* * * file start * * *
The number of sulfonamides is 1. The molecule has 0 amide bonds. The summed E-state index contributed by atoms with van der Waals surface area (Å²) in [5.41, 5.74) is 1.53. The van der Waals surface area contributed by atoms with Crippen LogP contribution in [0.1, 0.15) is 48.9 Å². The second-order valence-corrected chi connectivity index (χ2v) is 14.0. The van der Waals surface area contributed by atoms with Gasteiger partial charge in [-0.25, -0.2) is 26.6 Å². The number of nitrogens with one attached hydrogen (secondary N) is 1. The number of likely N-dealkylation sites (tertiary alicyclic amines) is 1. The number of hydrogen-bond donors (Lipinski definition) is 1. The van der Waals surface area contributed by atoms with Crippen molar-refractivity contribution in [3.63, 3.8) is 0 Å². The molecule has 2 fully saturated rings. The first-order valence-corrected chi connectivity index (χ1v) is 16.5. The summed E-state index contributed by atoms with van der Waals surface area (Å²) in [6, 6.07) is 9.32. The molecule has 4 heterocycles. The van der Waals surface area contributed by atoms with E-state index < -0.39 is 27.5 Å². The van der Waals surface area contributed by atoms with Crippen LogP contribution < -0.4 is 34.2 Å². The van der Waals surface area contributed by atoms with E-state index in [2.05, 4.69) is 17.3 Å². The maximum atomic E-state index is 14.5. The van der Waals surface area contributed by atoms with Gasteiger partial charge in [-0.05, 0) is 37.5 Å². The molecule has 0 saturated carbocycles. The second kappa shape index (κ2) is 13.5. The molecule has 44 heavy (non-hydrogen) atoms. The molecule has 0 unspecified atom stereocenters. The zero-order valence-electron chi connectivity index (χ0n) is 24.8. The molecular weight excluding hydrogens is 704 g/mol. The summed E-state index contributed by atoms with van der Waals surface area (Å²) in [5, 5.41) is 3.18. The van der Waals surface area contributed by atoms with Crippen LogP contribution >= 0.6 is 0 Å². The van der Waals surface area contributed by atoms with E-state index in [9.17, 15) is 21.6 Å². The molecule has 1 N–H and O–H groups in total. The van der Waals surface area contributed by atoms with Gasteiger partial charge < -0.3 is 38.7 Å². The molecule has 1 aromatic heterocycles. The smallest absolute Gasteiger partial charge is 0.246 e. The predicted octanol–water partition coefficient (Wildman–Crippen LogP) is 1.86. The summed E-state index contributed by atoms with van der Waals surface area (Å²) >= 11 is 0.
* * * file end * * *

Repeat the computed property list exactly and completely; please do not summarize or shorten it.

The number of sulfonamides is 1. The molecule has 0 amide bonds. The summed E-state index contributed by atoms with van der Waals surface area (Å²) in [5.41, 5.74) is 1.53. The van der Waals surface area contributed by atoms with Crippen LogP contribution in [0.1, 0.15) is 48.9 Å². The second-order valence-corrected chi connectivity index (χ2v) is 14.0. The van der Waals surface area contributed by atoms with Gasteiger partial charge in [-0.25, -0.2) is 26.6 Å². The number of nitrogens with one attached hydrogen (secondary N) is 1. The number of likely N-dealkylation sites (tertiary alicyclic amines) is 1. The number of hydrogen-bond donors (Lipinski definition) is 1. The van der Waals surface area contributed by atoms with Crippen molar-refractivity contribution in [3.63, 3.8) is 0 Å². The molecule has 2 fully saturated rings. The first-order valence-corrected chi connectivity index (χ1v) is 16.5. The summed E-state index contributed by atoms with van der Waals surface area (Å²) in [6, 6.07) is 9.32. The molecule has 4 heterocycles. The van der Waals surface area contributed by atoms with E-state index < -0.39 is 27.5 Å². The van der Waals surface area contributed by atoms with Crippen LogP contribution < -0.4 is 34.2 Å². The van der Waals surface area contributed by atoms with E-state index in [2.05, 4.69) is 17.3 Å². The maximum atomic E-state index is 14.5. The van der Waals surface area contributed by atoms with Gasteiger partial charge in [-0.05, 0) is 37.5 Å². The molecule has 0 saturated carbocycles. The second kappa shape index (κ2) is 13.5. The molecule has 44 heavy (non-hydrogen) atoms. The molecule has 0 unspecified atom stereocenters. The zero-order valence-electron chi connectivity index (χ0n) is 24.8. The molecular weight excluding hydrogens is 704 g/mol. The summed E-state index contributed by atoms with van der Waals surface area (Å²) in [5, 5.41) is 3.18. The van der Waals surface area contributed by atoms with Crippen LogP contribution >= 0.6 is 0 Å². The van der Waals surface area contributed by atoms with E-state index in [9.17, 15) is 21.6 Å². The molecule has 1 N–H and O–H groups in total. The van der Waals surface area contributed by atoms with Gasteiger partial charge < -0.3 is 38.7 Å². The molecule has 1 aromatic heterocycles. The smallest absolute Gasteiger partial charge is 0.246 e. The predicted octanol–water partition coefficient (Wildman–Crippen LogP) is 1.86. The summed E-state index contributed by atoms with van der Waals surface area (Å²) >= 11 is 0.